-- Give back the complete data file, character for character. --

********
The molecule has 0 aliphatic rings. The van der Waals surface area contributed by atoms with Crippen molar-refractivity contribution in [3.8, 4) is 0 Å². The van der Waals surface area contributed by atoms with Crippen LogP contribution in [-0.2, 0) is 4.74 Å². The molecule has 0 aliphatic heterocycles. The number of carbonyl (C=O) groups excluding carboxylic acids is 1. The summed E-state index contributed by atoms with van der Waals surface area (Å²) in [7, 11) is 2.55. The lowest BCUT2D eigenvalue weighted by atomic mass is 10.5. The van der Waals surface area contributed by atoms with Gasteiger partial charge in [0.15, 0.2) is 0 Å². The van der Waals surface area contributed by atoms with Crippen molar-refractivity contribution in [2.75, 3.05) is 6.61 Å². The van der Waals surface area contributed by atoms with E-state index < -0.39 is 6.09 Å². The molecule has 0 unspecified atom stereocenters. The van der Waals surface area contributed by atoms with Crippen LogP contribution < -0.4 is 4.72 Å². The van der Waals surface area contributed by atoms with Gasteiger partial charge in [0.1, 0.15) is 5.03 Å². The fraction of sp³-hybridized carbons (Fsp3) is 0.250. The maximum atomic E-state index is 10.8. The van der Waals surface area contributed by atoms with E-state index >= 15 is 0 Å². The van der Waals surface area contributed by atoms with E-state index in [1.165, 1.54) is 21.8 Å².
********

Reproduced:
The molecule has 0 aliphatic rings. The van der Waals surface area contributed by atoms with Crippen molar-refractivity contribution in [3.8, 4) is 0 Å². The van der Waals surface area contributed by atoms with Crippen LogP contribution in [-0.2, 0) is 4.74 Å². The molecule has 0 aliphatic heterocycles. The number of carbonyl (C=O) groups excluding carboxylic acids is 1. The summed E-state index contributed by atoms with van der Waals surface area (Å²) in [7, 11) is 2.55. The lowest BCUT2D eigenvalue weighted by atomic mass is 10.5. The van der Waals surface area contributed by atoms with Gasteiger partial charge in [0.15, 0.2) is 0 Å². The van der Waals surface area contributed by atoms with Crippen molar-refractivity contribution in [2.75, 3.05) is 6.61 Å². The van der Waals surface area contributed by atoms with E-state index < -0.39 is 6.09 Å². The molecule has 0 unspecified atom stereocenters. The van der Waals surface area contributed by atoms with Crippen LogP contribution < -0.4 is 4.72 Å². The van der Waals surface area contributed by atoms with Gasteiger partial charge in [0.1, 0.15) is 5.03 Å². The fraction of sp³-hybridized carbons (Fsp3) is 0.250. The maximum atomic E-state index is 10.8. The van der Waals surface area contributed by atoms with E-state index >= 15 is 0 Å². The van der Waals surface area contributed by atoms with E-state index in [1.165, 1.54) is 21.8 Å².